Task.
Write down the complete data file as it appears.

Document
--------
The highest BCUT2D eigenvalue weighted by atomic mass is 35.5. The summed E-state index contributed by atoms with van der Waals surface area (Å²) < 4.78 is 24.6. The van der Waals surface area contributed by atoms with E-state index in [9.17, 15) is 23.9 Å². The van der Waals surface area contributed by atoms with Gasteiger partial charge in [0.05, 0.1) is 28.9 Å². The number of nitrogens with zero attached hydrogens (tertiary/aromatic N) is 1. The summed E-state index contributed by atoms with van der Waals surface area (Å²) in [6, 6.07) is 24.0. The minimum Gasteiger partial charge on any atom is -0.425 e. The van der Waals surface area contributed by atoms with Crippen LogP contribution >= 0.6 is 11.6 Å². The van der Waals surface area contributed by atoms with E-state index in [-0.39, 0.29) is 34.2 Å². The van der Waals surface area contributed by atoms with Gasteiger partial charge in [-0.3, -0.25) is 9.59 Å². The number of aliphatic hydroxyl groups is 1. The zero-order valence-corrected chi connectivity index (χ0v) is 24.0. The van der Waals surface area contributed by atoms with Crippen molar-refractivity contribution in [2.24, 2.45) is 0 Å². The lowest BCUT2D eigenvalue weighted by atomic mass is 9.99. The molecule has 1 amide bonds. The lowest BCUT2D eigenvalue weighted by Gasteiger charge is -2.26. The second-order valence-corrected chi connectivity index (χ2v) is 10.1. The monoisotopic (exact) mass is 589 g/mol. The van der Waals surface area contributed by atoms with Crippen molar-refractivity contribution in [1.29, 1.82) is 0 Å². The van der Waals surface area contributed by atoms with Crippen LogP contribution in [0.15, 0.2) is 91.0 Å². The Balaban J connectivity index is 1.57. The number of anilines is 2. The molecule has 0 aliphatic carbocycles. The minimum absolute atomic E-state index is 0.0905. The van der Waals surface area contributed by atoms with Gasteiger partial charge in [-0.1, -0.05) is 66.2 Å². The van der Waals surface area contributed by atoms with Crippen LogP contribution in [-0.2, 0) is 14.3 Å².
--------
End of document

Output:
The highest BCUT2D eigenvalue weighted by atomic mass is 35.5. The summed E-state index contributed by atoms with van der Waals surface area (Å²) < 4.78 is 24.6. The van der Waals surface area contributed by atoms with E-state index in [9.17, 15) is 23.9 Å². The van der Waals surface area contributed by atoms with Gasteiger partial charge in [0.05, 0.1) is 28.9 Å². The number of nitrogens with zero attached hydrogens (tertiary/aromatic N) is 1. The summed E-state index contributed by atoms with van der Waals surface area (Å²) in [6, 6.07) is 24.0. The minimum Gasteiger partial charge on any atom is -0.425 e. The van der Waals surface area contributed by atoms with Crippen LogP contribution >= 0.6 is 11.6 Å². The van der Waals surface area contributed by atoms with E-state index in [-0.39, 0.29) is 34.2 Å². The van der Waals surface area contributed by atoms with Gasteiger partial charge in [-0.3, -0.25) is 9.59 Å². The number of aliphatic hydroxyl groups is 1. The zero-order valence-corrected chi connectivity index (χ0v) is 24.0. The van der Waals surface area contributed by atoms with Crippen molar-refractivity contribution in [2.24, 2.45) is 0 Å². The lowest BCUT2D eigenvalue weighted by atomic mass is 9.99. The molecule has 1 amide bonds. The lowest BCUT2D eigenvalue weighted by Gasteiger charge is -2.26. The second-order valence-corrected chi connectivity index (χ2v) is 10.1. The monoisotopic (exact) mass is 589 g/mol. The van der Waals surface area contributed by atoms with Crippen molar-refractivity contribution in [1.29, 1.82) is 0 Å². The van der Waals surface area contributed by atoms with Crippen LogP contribution in [0.15, 0.2) is 91.0 Å². The Balaban J connectivity index is 1.57. The number of anilines is 2. The molecule has 0 aliphatic carbocycles. The minimum absolute atomic E-state index is 0.0905. The van der Waals surface area contributed by atoms with Gasteiger partial charge in [-0.1, -0.05) is 66.2 Å². The van der Waals surface area contributed by atoms with Crippen LogP contribution in [-0.2, 0) is 14.3 Å².